Jan. 9 (Bloomberg) -- Barrick Gold Corp., the biggest producer of the precious metal, ended talks over the sale of its 1.44 billion-pound ($2.32 billion) African unit to China National Gold Group Corp. without reaching an agreement.
Barrick still sees “a lot of value” in the assets held by its African Barrick Gold Plc subsidiary, Toronto-based Barrick’s Chief Executive Officer Jamie Sokalsky said yesterday in a phone interview. Shares of African Barrick fell 21 percent in London yesterday.
African Barrick “does have some opportunities to enhance that value, and when we looked at that versus ultimately what China National Gold was talking about, it just wasn’t the right fit,” Sokalsky said. “We would have liked to have done this transaction, but it wasn’t about doing this at any cost.”
Sokalsky declined to comment on the specific issues that led to the end of the talks. Discussions had stalled because of differences over taxes and legacy issues, Chinese newspaper 21st Century Business Herald reported yesterday, citing CNG Chairman Sun Zhaoxue.
The deal would have been the largest gold-company takeover involving a Chinese company, according to data compiled by Bloomberg. Barrick said in August that CNG was in preliminary discussions about buying African Barrick Gold, which would have given the state-owned Chinese company four mines in Tanzania.
“This is a big asset, it’s a significant transaction for anyone, it’s a public company and ultimately over time multiple things came into the equation,” Sokalsky said. “It just didn’t make sense for both of us to transact, to ultimately complete a transaction.”
Wu Zhanming, the vice president of CNG’s overseas investment unit, didn’t answer calls to his mobile phone.
African Barrick slumped to 352.1 pence at the close in London yesterday, the steepest decline since the shares were first sold in 2010. Barrick fell 1.3 percent to C$33.14 in Toronto.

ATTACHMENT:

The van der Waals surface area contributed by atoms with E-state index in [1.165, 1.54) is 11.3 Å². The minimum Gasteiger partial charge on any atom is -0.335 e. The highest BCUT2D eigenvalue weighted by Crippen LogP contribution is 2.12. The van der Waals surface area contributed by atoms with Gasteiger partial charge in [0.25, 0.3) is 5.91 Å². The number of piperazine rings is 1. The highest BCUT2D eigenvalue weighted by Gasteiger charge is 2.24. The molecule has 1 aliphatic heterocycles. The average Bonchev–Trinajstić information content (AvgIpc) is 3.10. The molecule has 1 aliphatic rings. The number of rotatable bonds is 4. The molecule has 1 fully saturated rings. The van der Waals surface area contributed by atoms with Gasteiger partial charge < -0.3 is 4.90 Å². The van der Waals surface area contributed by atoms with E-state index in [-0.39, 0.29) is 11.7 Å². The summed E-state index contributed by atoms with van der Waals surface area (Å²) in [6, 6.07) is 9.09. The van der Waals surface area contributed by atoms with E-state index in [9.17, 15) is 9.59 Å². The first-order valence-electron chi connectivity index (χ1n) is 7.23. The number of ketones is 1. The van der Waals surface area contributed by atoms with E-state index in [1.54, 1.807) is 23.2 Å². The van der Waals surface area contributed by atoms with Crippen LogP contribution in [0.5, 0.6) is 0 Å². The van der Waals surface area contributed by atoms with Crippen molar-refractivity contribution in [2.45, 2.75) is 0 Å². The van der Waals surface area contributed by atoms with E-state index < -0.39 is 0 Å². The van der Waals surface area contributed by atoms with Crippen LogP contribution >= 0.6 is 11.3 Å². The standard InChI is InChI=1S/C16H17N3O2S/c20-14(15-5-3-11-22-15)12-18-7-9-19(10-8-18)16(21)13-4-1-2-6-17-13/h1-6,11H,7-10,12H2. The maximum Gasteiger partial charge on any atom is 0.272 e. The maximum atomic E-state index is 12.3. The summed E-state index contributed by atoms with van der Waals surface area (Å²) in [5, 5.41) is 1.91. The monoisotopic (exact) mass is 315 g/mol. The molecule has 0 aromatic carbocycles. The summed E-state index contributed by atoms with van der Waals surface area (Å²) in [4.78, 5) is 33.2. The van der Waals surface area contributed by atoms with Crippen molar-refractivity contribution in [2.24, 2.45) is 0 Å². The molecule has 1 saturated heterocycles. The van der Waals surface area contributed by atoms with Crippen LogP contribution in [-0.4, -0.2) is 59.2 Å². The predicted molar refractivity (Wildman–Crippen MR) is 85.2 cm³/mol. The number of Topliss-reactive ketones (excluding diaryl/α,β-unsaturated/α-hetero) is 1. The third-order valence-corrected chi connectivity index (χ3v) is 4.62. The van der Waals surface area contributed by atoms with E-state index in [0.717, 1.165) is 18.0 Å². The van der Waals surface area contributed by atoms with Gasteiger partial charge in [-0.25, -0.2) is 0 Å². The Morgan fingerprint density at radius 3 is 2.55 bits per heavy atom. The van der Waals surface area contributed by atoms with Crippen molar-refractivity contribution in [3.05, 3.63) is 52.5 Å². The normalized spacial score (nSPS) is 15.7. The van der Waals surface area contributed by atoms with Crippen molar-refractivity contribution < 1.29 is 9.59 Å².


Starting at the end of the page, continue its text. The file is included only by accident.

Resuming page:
Sokalsky, who replaced Aaron Regent as CEO in June, is reviewing Barrick’s assets in an effort to improve returns and cash flow as costs rise. The company has received approaches from companies interested in some of its other assets, he said yesterday.
“If there are opportunities to divest assets that are worth more to someone else than us, we will absolutely take a look at that,” Sokalsky said. Barrick doesn’t “have anything to talk about at the moment.”
While Barrick will consider new approaches for African Barrick if it gets them, the company won’t actively solicit third parties for a sale of the business, Sokalsky said.
Since being spun off by Barrick, African Barrick has struggled to meet production targets amid operational setbacks and disruption caused by illegal miners. Selling African Barrick would have lowered Barrick’s production costs, Brian Yu, an analyst at Citigroup Inc. in San Francisco, said in an Aug. 16 note.
In October, African Barrick raised its 2013 forecast for average costs to $900 to $950 per ounce of gold from a July projection of $790 to $860.
Barrick “will continue to look for ways to realize value from the block,” Numis Securities Ltd. in London said in a note to investors. “However, the news will come as a disappointment to some who saw it as a potential exit from this under-performing stock.”
Acquisitions in the gold industry have declined as slowing global growth tightened available credit. There were 175 completed deals worth $6.8 billion in 2012, the lowest in at least five years, according to data compiled by Bloomberg.
There are probably other companies interested in buying African Barrick, said David West, a Vancouver-based analyst at Salman Partners Inc. He didn’t name potential buyers.
“I wouldn’t be surprised to see another offshore entity maybe take a run at it,” West said in a telephone interview. “This stuff goes on all the time. I’m sure there are a lot more misses in terms of M&A activity than hits and this is just one of those misses.”